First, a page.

Saturday, March 14, 2009

This Book Is... American Gods (plus new books!)

So, I've been doing my Movie Rundowns for several weeks now, and I figured it was about time that I branched out. I'm reading again, and I figure that I should try to formulate my thoughts about books into words. Thus, this is the first installment of This Book Is... where I will tell you both what I read, a bit about it, and how I felt about it.

Standard rules apply, I'm going to stay away from long-winded analysis and definitely any spoilers will be tagged heavily as such. That said, they'll likely be a little more involved than the majority of my movie ones, because at the end of the day books just (tend to) have more stuff in them, and also to be less easily recognized by people glancing through.

American Gods
by Neil Gaiman

American Gods is a strange book. But then, so is most of what I've ever read from Mr. Gaiman. The book itself is about Shadow, a man just getting out of prison who receives some bad news about returning to the life he left behind. This is the catalyst for him to take a job offer from a mysterious stranger who has far more up his sleeve than he's letting on.

This is a book about religion and belief. The main theme of American Gods is that all the old gods, the beings that existed and were worshiped thousands of years ago from religions that have all but died out were beings that gained their power because of the belief of the people. When people who believed came to America, the gods came with them, but as the people of America abandoned the notion of gods the beings were left to wither and shuffle, old and forgotten, through a world that moved on.

The idea of existence being reliant upon belief is one of those things that's always been a powerful message to me. I like it when truth is malleable and reality relies upon subjective forces. It's one of the most compelling themes both in the media I'm drawn to and my personal writing and philosophies.

The book itself does a solid job of looking in at this from an outsider's perspective. It tends towards a lighter read than I might have preferred, I would have given a lot to have another 20 pages or so about the various gods' pasts and how the country shaped and changed them. But alas, there's a plot to happen.

My main complaint with the book, actually, is that the plot tends to get in the way. There are things that feel like they're tied up with the most perfunctory of passes. I think that's likely because the idea is more evocative than the story tied around it. But by the time the book spent its last pages tying up a loose end I was happy to let dangle, I ended up feeling a little let down by it.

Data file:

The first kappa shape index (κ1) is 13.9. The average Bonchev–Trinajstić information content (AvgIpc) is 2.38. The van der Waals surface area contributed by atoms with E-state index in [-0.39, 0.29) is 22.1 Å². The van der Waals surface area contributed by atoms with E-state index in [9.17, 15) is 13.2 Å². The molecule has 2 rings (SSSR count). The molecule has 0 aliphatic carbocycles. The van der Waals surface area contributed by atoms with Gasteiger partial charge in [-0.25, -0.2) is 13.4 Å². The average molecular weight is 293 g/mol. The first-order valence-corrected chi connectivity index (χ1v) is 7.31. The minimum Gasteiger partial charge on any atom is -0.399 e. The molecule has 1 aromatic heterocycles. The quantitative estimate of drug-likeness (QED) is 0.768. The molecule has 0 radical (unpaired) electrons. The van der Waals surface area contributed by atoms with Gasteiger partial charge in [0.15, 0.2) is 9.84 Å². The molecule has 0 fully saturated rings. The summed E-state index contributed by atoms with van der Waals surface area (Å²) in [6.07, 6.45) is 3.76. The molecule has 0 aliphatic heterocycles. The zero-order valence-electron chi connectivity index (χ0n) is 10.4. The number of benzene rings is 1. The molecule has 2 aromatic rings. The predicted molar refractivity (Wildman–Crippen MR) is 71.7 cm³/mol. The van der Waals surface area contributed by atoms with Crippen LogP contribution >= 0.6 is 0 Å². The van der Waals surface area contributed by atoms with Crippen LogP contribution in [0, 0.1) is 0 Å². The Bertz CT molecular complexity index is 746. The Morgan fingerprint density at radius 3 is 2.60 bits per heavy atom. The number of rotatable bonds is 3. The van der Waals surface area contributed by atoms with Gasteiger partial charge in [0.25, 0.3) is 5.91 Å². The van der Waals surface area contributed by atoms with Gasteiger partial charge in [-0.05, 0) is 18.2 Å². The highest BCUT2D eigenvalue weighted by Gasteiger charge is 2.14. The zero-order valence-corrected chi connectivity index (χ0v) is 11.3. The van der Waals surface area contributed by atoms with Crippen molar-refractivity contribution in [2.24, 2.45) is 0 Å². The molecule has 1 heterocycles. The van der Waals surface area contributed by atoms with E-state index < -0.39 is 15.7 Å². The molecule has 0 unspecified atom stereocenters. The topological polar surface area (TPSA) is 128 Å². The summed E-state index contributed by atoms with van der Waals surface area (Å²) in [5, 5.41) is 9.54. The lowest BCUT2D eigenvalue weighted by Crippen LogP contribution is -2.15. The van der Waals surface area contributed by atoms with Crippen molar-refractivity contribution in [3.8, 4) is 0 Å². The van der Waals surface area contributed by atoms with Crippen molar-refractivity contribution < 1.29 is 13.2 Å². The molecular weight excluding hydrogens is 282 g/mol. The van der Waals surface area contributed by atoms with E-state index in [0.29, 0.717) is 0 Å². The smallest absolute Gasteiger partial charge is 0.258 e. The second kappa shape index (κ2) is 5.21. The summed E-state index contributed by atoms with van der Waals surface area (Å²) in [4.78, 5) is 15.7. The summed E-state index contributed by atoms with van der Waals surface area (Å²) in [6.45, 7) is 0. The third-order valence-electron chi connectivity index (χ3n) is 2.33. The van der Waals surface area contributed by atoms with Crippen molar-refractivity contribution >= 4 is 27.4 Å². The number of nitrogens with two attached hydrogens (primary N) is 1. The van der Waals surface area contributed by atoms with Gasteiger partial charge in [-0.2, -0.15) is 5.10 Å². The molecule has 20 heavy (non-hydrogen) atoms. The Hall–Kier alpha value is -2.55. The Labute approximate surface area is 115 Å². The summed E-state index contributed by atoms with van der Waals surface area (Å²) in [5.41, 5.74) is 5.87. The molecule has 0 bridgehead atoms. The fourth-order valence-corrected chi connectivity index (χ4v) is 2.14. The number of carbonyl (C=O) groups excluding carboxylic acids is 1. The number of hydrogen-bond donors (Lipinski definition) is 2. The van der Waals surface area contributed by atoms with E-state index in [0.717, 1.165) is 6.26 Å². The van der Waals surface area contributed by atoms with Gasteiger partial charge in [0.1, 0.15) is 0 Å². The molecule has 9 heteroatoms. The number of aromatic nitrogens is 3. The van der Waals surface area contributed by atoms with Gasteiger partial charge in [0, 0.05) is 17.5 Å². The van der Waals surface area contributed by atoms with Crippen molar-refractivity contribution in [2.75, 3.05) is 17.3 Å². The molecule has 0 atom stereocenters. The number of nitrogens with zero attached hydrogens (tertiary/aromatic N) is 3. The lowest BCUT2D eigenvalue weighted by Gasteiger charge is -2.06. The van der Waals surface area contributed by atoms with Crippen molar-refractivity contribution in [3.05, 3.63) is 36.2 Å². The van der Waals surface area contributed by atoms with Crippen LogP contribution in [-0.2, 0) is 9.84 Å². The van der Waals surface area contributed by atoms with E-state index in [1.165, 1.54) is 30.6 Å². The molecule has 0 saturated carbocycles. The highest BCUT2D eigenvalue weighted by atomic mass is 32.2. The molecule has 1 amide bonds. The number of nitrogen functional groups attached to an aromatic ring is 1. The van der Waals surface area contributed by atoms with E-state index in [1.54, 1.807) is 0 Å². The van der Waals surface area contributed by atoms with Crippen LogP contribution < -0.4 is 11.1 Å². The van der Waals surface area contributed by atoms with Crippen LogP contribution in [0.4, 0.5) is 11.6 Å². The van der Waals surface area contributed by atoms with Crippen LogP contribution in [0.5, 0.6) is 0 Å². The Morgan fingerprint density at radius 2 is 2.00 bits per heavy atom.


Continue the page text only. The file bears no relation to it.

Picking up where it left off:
That said, outside of a weaker ending that I'd like, the book itself is thoughtful and well-written. But then, Gaiman has always been a witty guy. I need to check out his stuff, and maybe dig into Anansi Boys, which takes place with some characters from American Gods.

All in all, I have to say I enjoyed it. It's a quick enough read (took me five days of mild effort), and there are certainly ideas in there that I think are good to explore.

This Book Is... Good. (****)


On an unrelated note, now that I decided to start reading again, I decided to take myself book shopping last night. There's a lovely little used book store around here that has all sorts of amazing things. It was quite shocking to see how full they were last night. I guess "In These Economic Times" you can't put a high enough premium on reselling your stuff and buying stuff on the cheap.

Here's what I walked away with:

Save the Cat by Blake Snyder
Be Cool by Elmore Leonard
The Grifters by Jim Thompson
Lemony Snicket's A Series of Unfortunate Events: The Bad Beginning
The Fountainhead by Ayn Rand

And all that for $25. Not a bad shopping trip, if I do say so myself. I'll be reading Save the Cat first, as it's a book on screenwriting and Script Frenzy is coming up. Look for a blog on that as soon as I finish with my current novel, which will hopefully be sometime in the next ten days.

And that's all for now! Look for my Movie Rundown on Sunday, assuming I watch anything else this week. If not, I might just push it all back a week. We'll see.

Thursday, March 12, 2009

The Ritual of Ideas in Print Becoming Ideas of the Soul

So I've been reading lately. The book isn't important, because I'll review it (probably highly) in the blog once I'm done with it. What matters though is that I'm reading at all. You see, I'm something of a cyclical kind of guy.